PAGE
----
Late Maturation Steps Preceding Selective Nuclear Export and Egress of Progeny Parvovirus

Wolfisberg, Raphael; Kempf, Christoph; Ros, Carlos (2016). Late Maturation Steps Preceding Selective Nuclear Export and Egress of Progeny Parvovirus. Journal of virology, 90(11), pp. 5462-5474. American Society for Microbiology 10.1128/JVI.02967-15

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Although the mechanism is not well understood, growing evidence indicates that the nonenveloped parvovirus minute virus of mice (MVM) may actively egress before passive release through cell lysis. We have dissected the late maturation steps of the intranuclear progeny with the aims of confirming the existence of active prelytic egress and identifying critical capsid rearrangements required to initiate the process. By performing anion-exchange chromatography (AEX), we separated intranuclear progeny particles by their net surface charges. Apart from empty capsids (EC), two distinct populations of full capsids (FC) arose in the nuclei of infected cells. The earliest population of FC to appear was infectious but, like EC, could not be actively exported from the nucleus. Further maturation of this early population, involving the phosphorylation of surface residues, gave rise to a second, late population with nuclear export potential. While capsid surface phosphorylation was strictly associated with nuclear export capacity, mutational analysis revealed that the phosphoserine-rich N terminus of VP2 (N-VP2) was dispensable, although it contributed to passive release. The reverse situation was observed for the incoming particles, which were dephosphorylated in the endosomes. Our results confirm the existence of active prelytic egress and reveal a late phosphorylation event occurring in the nucleus as a selective factor for initiating the process. IMPORTANCE: In general, the process of egress of enveloped viruses is active and involves host cell membranes. However, the release of nonenveloped viruses seems to rely more on cell lysis. At least for some nonenveloped viruses, an active process before passive release by cell lysis has been reported, although the underlying mechanism remains poorly understood. By using the nonenveloped model parvovirus minute virus of mice, we could confirm the existence of an active process of nuclear export and further characterize the associated capsid maturation steps. Following DNA packaging in the nucleus, capsids required further modifications, involving the phosphorylation of surface residues, to acquire nuclear export potential. Inversely, those surface residues were dephosphorylated on entering capsids. These spatially controlled phosphorylation-dephosphorylation events concurred with the nuclear export-import potential required to complete the infectious cycle.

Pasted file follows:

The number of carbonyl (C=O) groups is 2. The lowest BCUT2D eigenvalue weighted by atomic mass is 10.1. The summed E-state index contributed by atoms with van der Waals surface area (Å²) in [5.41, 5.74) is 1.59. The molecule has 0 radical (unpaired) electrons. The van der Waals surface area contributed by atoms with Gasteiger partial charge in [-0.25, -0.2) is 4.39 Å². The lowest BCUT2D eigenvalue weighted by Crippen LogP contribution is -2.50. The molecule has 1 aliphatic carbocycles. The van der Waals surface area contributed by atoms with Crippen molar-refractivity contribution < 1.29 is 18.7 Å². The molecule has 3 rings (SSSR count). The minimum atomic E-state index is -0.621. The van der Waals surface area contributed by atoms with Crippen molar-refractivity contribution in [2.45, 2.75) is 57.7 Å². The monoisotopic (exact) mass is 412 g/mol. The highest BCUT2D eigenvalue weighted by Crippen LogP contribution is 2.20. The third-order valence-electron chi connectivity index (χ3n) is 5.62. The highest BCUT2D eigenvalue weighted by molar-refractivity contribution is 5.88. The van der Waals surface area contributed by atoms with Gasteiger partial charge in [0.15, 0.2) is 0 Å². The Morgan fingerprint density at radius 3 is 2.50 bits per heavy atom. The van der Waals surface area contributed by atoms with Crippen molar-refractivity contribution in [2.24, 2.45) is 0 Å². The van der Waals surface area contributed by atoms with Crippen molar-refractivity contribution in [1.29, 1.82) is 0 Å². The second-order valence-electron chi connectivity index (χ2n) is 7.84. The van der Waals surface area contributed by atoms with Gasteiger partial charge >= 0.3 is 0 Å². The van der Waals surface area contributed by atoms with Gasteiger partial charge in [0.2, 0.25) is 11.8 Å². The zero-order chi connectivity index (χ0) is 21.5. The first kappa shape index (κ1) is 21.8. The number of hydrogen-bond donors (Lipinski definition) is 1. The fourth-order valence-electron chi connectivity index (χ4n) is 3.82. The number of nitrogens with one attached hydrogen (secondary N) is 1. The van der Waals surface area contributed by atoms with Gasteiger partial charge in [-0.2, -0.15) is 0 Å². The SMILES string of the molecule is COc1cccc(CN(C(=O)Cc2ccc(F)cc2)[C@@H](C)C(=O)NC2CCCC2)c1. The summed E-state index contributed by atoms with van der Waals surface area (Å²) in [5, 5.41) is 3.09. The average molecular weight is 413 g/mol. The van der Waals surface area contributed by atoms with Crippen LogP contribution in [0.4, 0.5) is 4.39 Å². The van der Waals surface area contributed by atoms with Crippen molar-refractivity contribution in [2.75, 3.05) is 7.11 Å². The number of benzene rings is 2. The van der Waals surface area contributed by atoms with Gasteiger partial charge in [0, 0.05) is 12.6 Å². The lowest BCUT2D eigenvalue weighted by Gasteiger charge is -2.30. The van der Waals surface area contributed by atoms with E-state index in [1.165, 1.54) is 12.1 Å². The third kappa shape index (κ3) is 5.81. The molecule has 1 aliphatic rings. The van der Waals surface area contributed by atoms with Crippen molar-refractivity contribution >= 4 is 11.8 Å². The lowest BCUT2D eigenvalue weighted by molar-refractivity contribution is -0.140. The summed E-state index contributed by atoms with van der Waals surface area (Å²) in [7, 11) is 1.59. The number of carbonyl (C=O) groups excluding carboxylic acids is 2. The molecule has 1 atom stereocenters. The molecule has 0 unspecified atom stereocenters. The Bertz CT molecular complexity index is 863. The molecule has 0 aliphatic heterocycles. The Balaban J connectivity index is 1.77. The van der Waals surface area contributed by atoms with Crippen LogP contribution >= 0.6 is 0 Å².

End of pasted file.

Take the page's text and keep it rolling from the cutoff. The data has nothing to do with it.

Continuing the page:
Item Type:

Journal Article (Original Article)


08 Faculty of Science > Departement of Chemistry and Biochemistry

UniBE Contributor:

Wolfisberg, Raphael; Kempf, Christoph and Ros, Carlos


500 Science > 570 Life sciences; biology
500 Science > 540 Chemistry




American Society for Microbiology




Christoph Kempf

Date Deposited:

19 Jan 2017 16:33

Last Modified:

16 Feb 2018 12:17

Publisher DOI:


PubMed ID:





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